Iraq to ask UN to end U.S. immunity after rape case
In an interview a week after Prime Minister Nuri al-Maliki demanded a review of foreign troops' immunity, Wigdan Michael said work on it was now under way and a request could be ready by next month to go to the U.N. Security Council, under whose mandate U.S.-led forces are in control of Iraq.
"We're very serious about this," she said, blaming a lack of enforcement of U.S. military law in the past for encouraging soldiers to commit crimes against Iraqi civilians, such as the alleged rape and murder of a teenager and killing of her family. "We formed a committee last week to prepare reports and put it before the cabinet in three weeks. After that, Maliki will present it to the Security Council. We will ask them to lift the immunity," Michael said. "If we don't get that, then we'll ask for an effective role in the investigations that are going on. "The Iraqi government must have a role."
Analysts say it is improbable the United States would ever make its troops answerable to Iraq's chaotic judicial system. The day before handing formal sovereignty back to Iraqis in June 2004, the U.S. occupation authority issued a decree giving its troops immunity from Iraqi law. That remains in force and is confirmed in an annexe to Resolution 1546, the Security Council document that established the U.S.-led force's mandate in Iraq.
Many Iraqis have complained for the past three years about hundreds of civilians killed by U.S. troops and abuses such as those highlighted in the Abu Ghraib prison scandal of 2004. But a handful of new U.S. investigations into incidents including the killing of 24 people at Haditha and the quadruple murder and rape at Mahmudiya have caused an outcry that prompted the newly formed national unity government to speak out.
Some government supporters have also added their voices to calls for U.S.-led forces to start withdrawing from Iraq soon. Michael said a failure by U.S. commanders to hold soldiers to account had fostered a climate of impunity among troops: "One of the reasons for this is the U.N. resolution, which gives the multinational force soldiers immunity. Without punishment, you get violations. This happens when there is no punishment."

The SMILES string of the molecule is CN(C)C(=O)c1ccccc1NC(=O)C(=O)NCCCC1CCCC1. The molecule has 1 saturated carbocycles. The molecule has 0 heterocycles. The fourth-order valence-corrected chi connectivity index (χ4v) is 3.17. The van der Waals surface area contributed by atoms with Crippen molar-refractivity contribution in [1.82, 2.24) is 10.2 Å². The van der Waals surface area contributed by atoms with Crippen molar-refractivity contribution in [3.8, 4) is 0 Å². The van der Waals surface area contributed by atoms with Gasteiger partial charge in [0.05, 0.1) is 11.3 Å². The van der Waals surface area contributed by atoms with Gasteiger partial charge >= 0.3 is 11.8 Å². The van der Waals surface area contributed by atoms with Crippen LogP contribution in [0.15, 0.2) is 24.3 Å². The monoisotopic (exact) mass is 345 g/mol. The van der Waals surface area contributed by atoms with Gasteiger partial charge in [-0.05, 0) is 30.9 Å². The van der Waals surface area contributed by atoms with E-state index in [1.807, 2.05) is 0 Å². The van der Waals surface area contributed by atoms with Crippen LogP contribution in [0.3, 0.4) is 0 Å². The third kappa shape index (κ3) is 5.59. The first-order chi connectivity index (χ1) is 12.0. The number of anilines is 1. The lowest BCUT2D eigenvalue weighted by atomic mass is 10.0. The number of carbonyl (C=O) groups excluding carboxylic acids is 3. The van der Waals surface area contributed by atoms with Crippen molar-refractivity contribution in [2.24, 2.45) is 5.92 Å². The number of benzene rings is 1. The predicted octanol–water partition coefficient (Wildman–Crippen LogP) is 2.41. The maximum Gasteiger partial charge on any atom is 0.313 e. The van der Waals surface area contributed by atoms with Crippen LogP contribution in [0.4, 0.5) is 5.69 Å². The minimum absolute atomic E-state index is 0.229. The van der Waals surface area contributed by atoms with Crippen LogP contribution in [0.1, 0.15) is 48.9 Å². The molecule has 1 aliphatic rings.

U.S. commanders insist troops are not immune from justice and must answer to U.S. military law. But officials concede that a flurry of cases reflect a crackdown aimed at restoring their credibility with Iraqis. Sixteen troops were charged with murder in Iraq in recent weeks, as many as in the previous three years.
Four soldiers were charged on Saturday with rape and murder in the Mahmudiya case, dating from March. A military official named them on Monday as Privates First Class Jesse Spielman and Bryan Howard, Sergeant James Barker and Specialist Paul Cortez. All are accused of conspiring with Steven Green, then a private in the 502nd Infantry Regiment, who was charged as a civilian with rape and murder in a U.S. court last week.
Civilian prosecutors say four soldiers went to the home after drinking, intending to rape 14-year-old Abeer al-Janabi and left a fifth manning their nearby checkpoint. They say Green shot Janabi's parents and 6-year-old sister, before he and one other raped the teenager and Green also then shot her dead. Sergeant Anthony Yribe was charged with dereliction of duty for failing to report what he knew of the case.
U.S. officials had said the girl was aged over 20. However, documents obtained by Reuters on Sunday showed she was 14.